I use Kosher salt in cooking, because I think it tastes better. But I try not to use much.

kfs151
01-10-2007, 09:08 PM
I have low blood pressure and low sodium/potassium levels. My doctor actively asks me to get more salt in my diet lol. So, I don't limit my salt but I don't pour it on either. My understanding is that Kosher/Sea Salt use less and taste more strongly but yes, sodium is sodium.

MariaMaria
01-10-2007, 10:38 PM
Sea salt and kosher salt have bigger grains/pieces than table salt. So a measure (let's say a teaspoon) of sea salt will have less sodium and less saltiness than table salt, but that's because there's actually less sea salt there (bigger pieces, so there's more wasted space in the teaspoon), not because of any properties of the sea salt itself.

Obsidianbbw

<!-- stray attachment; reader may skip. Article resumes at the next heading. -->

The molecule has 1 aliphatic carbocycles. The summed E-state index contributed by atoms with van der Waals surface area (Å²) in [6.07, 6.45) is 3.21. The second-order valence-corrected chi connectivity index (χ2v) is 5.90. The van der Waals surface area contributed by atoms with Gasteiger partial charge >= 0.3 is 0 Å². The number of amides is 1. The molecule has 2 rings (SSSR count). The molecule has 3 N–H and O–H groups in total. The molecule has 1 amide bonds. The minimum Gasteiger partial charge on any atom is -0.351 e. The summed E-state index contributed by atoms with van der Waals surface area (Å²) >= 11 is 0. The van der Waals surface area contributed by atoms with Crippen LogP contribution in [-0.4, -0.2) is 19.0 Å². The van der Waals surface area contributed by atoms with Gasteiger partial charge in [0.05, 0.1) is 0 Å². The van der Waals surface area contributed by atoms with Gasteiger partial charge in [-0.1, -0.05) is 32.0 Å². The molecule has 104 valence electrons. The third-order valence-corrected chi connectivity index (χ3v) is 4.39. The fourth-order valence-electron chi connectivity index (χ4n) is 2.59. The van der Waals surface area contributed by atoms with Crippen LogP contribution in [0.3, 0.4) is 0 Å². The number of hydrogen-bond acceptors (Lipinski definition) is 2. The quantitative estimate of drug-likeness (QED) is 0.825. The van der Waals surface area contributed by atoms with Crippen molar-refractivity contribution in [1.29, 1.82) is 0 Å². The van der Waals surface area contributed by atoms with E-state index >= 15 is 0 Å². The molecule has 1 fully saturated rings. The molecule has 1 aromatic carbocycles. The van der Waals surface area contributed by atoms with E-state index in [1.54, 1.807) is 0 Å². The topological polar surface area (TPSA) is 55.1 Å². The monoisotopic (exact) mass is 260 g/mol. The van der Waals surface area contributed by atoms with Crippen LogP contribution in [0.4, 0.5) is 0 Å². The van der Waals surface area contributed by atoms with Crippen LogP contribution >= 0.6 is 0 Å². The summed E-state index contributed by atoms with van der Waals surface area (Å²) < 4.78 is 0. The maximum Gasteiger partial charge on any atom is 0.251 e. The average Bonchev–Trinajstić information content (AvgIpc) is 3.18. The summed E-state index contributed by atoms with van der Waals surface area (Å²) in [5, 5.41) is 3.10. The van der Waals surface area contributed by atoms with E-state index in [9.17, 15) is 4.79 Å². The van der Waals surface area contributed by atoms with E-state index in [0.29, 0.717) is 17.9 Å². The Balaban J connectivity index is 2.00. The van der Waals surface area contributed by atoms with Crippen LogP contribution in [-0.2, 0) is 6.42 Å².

01-10-2007, 10:47 PM
Thanks, helped explain alot.

Sea salt and kosher salt have bigger grains/pieces than table salt. So a measure (let's say a teaspoon) of sea salt will have less sodium and less saltiness than table salt, but that's because there's actually less sea salt there (bigger pieces, so there's more wasted space in the teaspoon), not because of any properties of the sea salt itself.

Obsidianbbw
01-10-2007, 10:48 PM
Thanks the link helped.:)


Here's a link that explains the difference:

http://www.foodnetwork.com/food/ck_culinary_qa/article/0,1971,FOOD_9796_1696168,00.html

I don't watch my salt intake at all because I have low blood pressure. While that might catch up with me in the future, for now, sodium isn't a problem. I do, however, notice water retention when I use soy sauce or eat restaurant food, which seems to contain more sodium.